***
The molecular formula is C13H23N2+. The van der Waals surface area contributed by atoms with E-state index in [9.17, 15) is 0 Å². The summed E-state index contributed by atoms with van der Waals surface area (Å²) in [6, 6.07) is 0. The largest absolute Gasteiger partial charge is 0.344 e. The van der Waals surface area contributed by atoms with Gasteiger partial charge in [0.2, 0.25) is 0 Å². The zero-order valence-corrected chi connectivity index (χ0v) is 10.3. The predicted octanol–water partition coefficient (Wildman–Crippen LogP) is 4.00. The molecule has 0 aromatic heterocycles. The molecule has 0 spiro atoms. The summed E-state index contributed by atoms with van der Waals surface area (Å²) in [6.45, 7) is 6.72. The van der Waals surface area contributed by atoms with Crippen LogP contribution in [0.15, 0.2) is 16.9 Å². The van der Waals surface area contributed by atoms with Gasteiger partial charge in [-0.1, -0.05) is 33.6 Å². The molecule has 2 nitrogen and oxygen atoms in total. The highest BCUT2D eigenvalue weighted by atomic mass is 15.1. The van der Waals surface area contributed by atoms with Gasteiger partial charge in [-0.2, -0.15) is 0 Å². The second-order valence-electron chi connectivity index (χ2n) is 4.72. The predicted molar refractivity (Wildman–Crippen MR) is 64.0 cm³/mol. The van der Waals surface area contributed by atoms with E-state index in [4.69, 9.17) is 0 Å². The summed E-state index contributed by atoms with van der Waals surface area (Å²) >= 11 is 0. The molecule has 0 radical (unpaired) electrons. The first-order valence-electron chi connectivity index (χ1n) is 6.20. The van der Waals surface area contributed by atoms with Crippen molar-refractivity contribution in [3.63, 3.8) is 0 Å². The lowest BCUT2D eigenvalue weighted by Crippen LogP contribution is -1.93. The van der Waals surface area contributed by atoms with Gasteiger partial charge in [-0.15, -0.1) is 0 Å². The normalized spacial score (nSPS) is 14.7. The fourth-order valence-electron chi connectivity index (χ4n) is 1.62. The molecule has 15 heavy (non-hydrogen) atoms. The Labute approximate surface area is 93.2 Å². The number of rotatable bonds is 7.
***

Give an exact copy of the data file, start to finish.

The molecular formula is C13H23N2+. The van der Waals surface area contributed by atoms with E-state index in [9.17, 15) is 0 Å². The summed E-state index contributed by atoms with van der Waals surface area (Å²) in [6, 6.07) is 0. The largest absolute Gasteiger partial charge is 0.344 e. The van der Waals surface area contributed by atoms with Gasteiger partial charge in [0.2, 0.25) is 0 Å². The zero-order valence-corrected chi connectivity index (χ0v) is 10.3. The predicted octanol–water partition coefficient (Wildman–Crippen LogP) is 4.00. The molecule has 0 aromatic heterocycles. The molecule has 0 spiro atoms. The summed E-state index contributed by atoms with van der Waals surface area (Å²) in [6.45, 7) is 6.72. The van der Waals surface area contributed by atoms with Crippen LogP contribution in [0.15, 0.2) is 16.9 Å². The van der Waals surface area contributed by atoms with Gasteiger partial charge in [-0.1, -0.05) is 33.6 Å². The molecule has 2 nitrogen and oxygen atoms in total. The highest BCUT2D eigenvalue weighted by atomic mass is 15.1. The van der Waals surface area contributed by atoms with Gasteiger partial charge in [-0.2, -0.15) is 0 Å². The second-order valence-electron chi connectivity index (χ2n) is 4.72. The predicted molar refractivity (Wildman–Crippen MR) is 64.0 cm³/mol. The van der Waals surface area contributed by atoms with E-state index in [4.69, 9.17) is 0 Å². The summed E-state index contributed by atoms with van der Waals surface area (Å²) >= 11 is 0. The molecule has 0 radical (unpaired) electrons. The first-order valence-electron chi connectivity index (χ1n) is 6.20. The van der Waals surface area contributed by atoms with Crippen molar-refractivity contribution in [3.63, 3.8) is 0 Å². The lowest BCUT2D eigenvalue weighted by Crippen LogP contribution is -1.93. The van der Waals surface area contributed by atoms with Gasteiger partial charge in [-0.15, -0.1) is 0 Å². The normalized spacial score (nSPS) is 14.7. The fourth-order valence-electron chi connectivity index (χ4n) is 1.62. The molecule has 15 heavy (non-hydrogen) atoms. The Labute approximate surface area is 93.2 Å². The number of rotatable bonds is 7.